Design Guide for Reinforced Concrete DiaphragmsChapter 1Introduction1.1 OverviewThe purpose of this publication is to assist in the analysis, design, and detailing of reinforced concrete diaphragms in accordancewith the 2014 edition of Building Code Requirements for Structural Concrete (ACI 318-14) and Commentary (ACI 318R-14) [Reference 1].One of the main goals is to provide step-by-step design procedures and design aids that make designing and detailing reinforcedconcrete diaphragms simpler and faster. The procedures and design aids contained in this publication can be used in the designand detailing of reinforced concrete diaphragms in buildings of any size that are assigned to Seismic Design Categories A through F.The 2018 edition of the International Building Code (IBC) [Reference 2] references ACI 318-14, and Section 1901.2 of the IBC requires that structural concrete be designed and constructed in accordance with the provisions of Chapter 19 of the IBC and the2014 edition of ACI 318 as amended in IBC Section 1905. Thus, ACI 318 is part of the IBC and its applicable provisions must besatisfied when the IBC is adopted in a jurisdiction.It is important to note that ACI 318 provides minimum requirements for the materials, design, construction, and strength evaluation of structural concrete members and systems in any structure designed and constructed under the requirements of thegeneral building code, such as the IBC. The purpose and applicability of the requirements in ACI 318-14 can be found in Sections1.3 and 1.4 of that document, respectively.The requirements of the 2016 edition of ASCE/SEI 7 Minimum Design Loads and Associated Criteria for Buildings and Other Structures(Reference 3) are also used throughout this publication, including several important provisions pertaining to diaphragm loadingand Seismic Design Category (SDC).1.2 DefinitionsDiaphragms have an essential role in both the gravity and lateral force-resisting systems in building structures. Reference 2 provides the following definition of a diaphragm:A horizontal or sloped system acting to transmit lateral forces to vertical elements of the lateral force-resisting system. When theterm “diaphragm” is used, it shall include horizontal bracing systems.A similar definition is given in Reference 3. Basically, diaphragms are roof and floor systems within a structure that must resistand transfer gravity and lateral forces.Diaphragms must support and transfer gravity loads to columns, walls, and other supporting elements in a building. The weightof the structure, superimposed dead loads, and live loads are common out-of-plane gravity loads that are applied to the surfaceof a diaphragm. Roof diaphragms must also be able to support effects due to rain, snow, and wind, to name a few. Minimumgravity and vertical environmental loads for floors and roofs are determined accordance with References 2 and 3.Lateral forces from wind, earthquakes, soil pressure, and other types of forces are transferred from diaphragms to walls, moment-resisting frames, and other types of lateral force-resisting systems in a building. The load path from the application of theforce on the diaphragm to the vertical elements of the lateral force-resisting system (LFRS) depends on several factors, including the type of applied force and the rigidity (or, flexibility) of the diaphragm. The in-plane forces, which are determined mainly inaccordance with the provisions in References 2 and 3, generate in-plane shear forces, bending moments, and axial forces in adiaphragm. The connections between the diaphragm and the vertical elements of the LFRS are very important; these connectionsmust be properly designed and detailed otherwise there is no mechanism for proper load transfer to the LFRS.Collectors, which are part of a diaphragm and are sometimes referred to as drag struts, are required where the LFRS does notextend the full depth of a diaphragm or where there is a discontinuity in the LFRS, for example. The following definition of a collector is given in Reference 2:A horizontal diaphragm element parallel and in line with the applied force that collects and transfers diaphragm shearforces to the vertical elements of the lateral force-resisting system or distributes forces within the diaphragm, or both.A specific definition related to diaphragms that transfer forces to the vertical elements of a seismic force-resisting system(SFRS) is given in Reference 3. These elements are also an essential part of the overall load path for lateral forces, and References 1 through 3 contain design and detailing requirements based on SDC.Figure R12.1.1 in Reference 1 depicts typical diaphragm actions in a reinforced concrete building. In general, diaphragms mustbe designed and detailed for the combined effects due to in-plane and out-of-plane load effects in accordance with the factoredload combinations in Chapter 5 of Reference 1.To download the full text of the book, please email : burgess9sarah@gmail.com1-1If you need additional books, you can get them by sending us the name of the book.http://www.DownloadBooks.ir

Design Guide for Reinforced Concrete Diaphragms1.3 ScopeThe design and detailing of diaphragms that are cast-in-place concrete slabs utilizing nonprestressed, steel reinforcement inbuilding structures are covered in this publication. Slabs-on-ground that are part of the LFRS and transmit lateral forces fromother portions of the structure to the soil are also covered (see Sections 1.4.7 and 13.2.4 of Reference 1). Slabs-on-ground thatresist earthquake forces from walls or columns that are part of the SFRS must be designed as diaphragms in accordance withSection 18.12 of ACI 318-14 (see Section 18.13.3.4 of that document).Because in-plane load effects from wind, earthquakes, and other types of forces play an important part in the design and detailing process, in-depth information from References 2 and 3 is presented on how to calculate these lateral forces for buildingsassigned to SDC A through F.ACI 318-14 provisions related to diaphragms are organized in tables, figures, and flowcharts throughout this publication. Theseprovide a roadmap that guides the reader through the requirements, and are especially useful because ACI 318 underwent amajor reorganization going from the 2011 to the 2014 edition, the first such reorganization since 1971. Requirements in ACI 31814 are organized mainly by member type, which is a major change of how the document was organized in earlier editions. NewChapter 12 and Chapter 18 in ACI 318-14 contain the provisions for reinforced concrete diaphragms, and supplementary requirements in other chapters of ACI 318 are covered as needed.Throughout this publication, section numbers from ACI 318-14 are referenced as illustrated by the following: Section 12.4 of ACI318-14 is denoted as ACI 12.4. Section numbers from the 2018 IBC and ASCE/SEI 7-16 are referenced as follows: Section 1613from the 2018 IBC and Section 12.3 of ASCE/SEI 7-16 are denoted as IBC 1613 and ASCE/SEI 12.3, respectively.1.4 Organization of this PublicationChapter 2 contains limits on the specified compressive strength of concrete and the types of nonprestressed reinforcement thatare permitted to be specified for reinforced concrete diaphragms. Information is provided based on whether the diaphragm is ina building that contains special seismic systems or not.Methods on how to determine diaphragm thickness based on serviceability, in-plane, and out-of-plane requirements are givenin Chapter 3. Included are minimum thickness provisions for diaphragms in buildings assigned to SDC A through C and SDC Dthrough F.Chapter 4 contains comprehensive information on how to determine the following forces on a diaphragm: (1) in-plane forces(wind, general structural integrity, seismic, soil, flood, tsunami, transfer, connection, and column bracing), (2) out-of-plane forces,and (3) collector forces. Step-by-step procedures are given on how to calculate these diaphragm forces for buildings assigned toSDC A through F.Strength design load combinations from References 1 through 3 that are to be used to design diaphragms are given in Chapter5. Specific load combinations are provided for buildings assigned to SDC A, SDC B, SDC C, and SDC D through F. Included is information on in-plane inertial and transfer forces and direction of loading requirements that must be satisfied based on SDC.Chapter 6 covers the general modeling and analysis requirements for diaphragms that are given in ACI 12.4.2. Included is information on how to determine whether a diaphragm is rigid or not and horizontal distribution of lateral forces based on the in-planestiffness of a diagram. A method is provided on how to determine the location of the center of rigidity for a rigid diaphragm. Alsoincluded are approximate methods to determine in-plane stiffnesses of moment frames and shear walls, which can be used inequivalent beam models of diaphragms. This chapter also contains the ACI 318 analysis methods, which can be used to determine in-plane design moments and shears in diaphragms. Finally, beam models are presented; these models are utilized to determine in-plane internal forces in rigid diaphragms with and without openings in buildings without major irregularities or transferforces. Equations are provided on how to calculate chord, shear-transfer, and collector forces for the cases where the collector isthe same width as or is wider than the vertical element of the LFRS it frames in to.The general requirements for strength design pertaining to reinforced concrete diaphragms are given in Chapter 7. Included arebasic performance requirements, strength reduction factors, and nominal strength of diaphragms and collectors (moment andaxial force, shear, and shear transfer).Chapter 8 contains comprehensive procedures on how to determine the required reinforcement for diaphragms based on twodifferent types of common construction methods. Numerous design aids and figures are provided that summarize the pertinentdesign and detailing requirements based on SDC.A step-by-step design procedure that can be used to design and detail reinforced concrete diaphragms in buildings assigned toSDC A through F based on the information in Chapters 2 through 8 is given in Chapter 9. The following design steps are providedthat reference the equations, tables, and figures in the chapters (flowcharts are given for steps 2 through 11):To download the full text of the book, please email : burgess9sarah@gmail.comIf you need additional books, you can get them by sending us the name of the book.http://www.DownloadBooks.ir1-2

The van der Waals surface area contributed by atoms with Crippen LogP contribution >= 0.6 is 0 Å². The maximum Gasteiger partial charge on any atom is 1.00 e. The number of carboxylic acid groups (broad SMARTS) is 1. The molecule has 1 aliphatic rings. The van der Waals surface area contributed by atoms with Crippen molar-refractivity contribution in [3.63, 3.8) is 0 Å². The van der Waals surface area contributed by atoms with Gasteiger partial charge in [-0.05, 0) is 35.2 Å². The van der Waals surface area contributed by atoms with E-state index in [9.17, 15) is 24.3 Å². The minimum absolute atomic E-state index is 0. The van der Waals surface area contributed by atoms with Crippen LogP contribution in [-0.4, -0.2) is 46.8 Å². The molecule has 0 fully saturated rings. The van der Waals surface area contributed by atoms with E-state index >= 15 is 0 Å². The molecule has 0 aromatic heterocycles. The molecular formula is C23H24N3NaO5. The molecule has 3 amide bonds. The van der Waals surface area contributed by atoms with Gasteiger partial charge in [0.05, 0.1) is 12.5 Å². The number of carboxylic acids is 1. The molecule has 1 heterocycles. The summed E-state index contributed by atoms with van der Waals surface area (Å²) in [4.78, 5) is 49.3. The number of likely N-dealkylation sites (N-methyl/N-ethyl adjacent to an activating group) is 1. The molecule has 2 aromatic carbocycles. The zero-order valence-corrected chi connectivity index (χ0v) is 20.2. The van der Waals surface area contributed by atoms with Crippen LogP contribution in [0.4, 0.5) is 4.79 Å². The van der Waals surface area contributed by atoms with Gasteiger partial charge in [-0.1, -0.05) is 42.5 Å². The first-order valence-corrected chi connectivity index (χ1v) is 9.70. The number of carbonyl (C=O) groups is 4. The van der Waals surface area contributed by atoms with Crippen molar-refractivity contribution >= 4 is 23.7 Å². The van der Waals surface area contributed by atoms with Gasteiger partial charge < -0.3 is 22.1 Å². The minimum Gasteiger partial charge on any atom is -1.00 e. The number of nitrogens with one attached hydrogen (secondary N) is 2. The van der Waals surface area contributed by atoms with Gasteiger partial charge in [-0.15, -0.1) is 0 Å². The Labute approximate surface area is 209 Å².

Design Guide for Reinforced Concrete Diaphragms1.Selecting the materials2.Determining the diaphragm thickness3.Determining the design forces4.Determining the diaphragm classification, selecting the diaphragm model, and determining the diaphragm internal forces5.Determining the combined load effects6.Determining the chord reinforcement7.Determining the diaphragm shear reinforcement8.Determining the shear transfer reinforcement9.Determining the reinforcement due to eccentricity of collector forces10. Determining the anchorage reinforcement11. Determining the collector reinforcementCompletely worked-out examples are given in Chapters 10 that illustrate the prop

Founded in 1924, the Concrete Reinforcing Steel Institute (CRSI) is a technical institute and an ANSI-accredited Standards Developing Organization (SDO) that stands as the authoritative resource for information related to steel reinforced concrete construction. . 2014 edition of ACI 318 as amended in IBC Section 1905. Thus, ACI 318 is part of .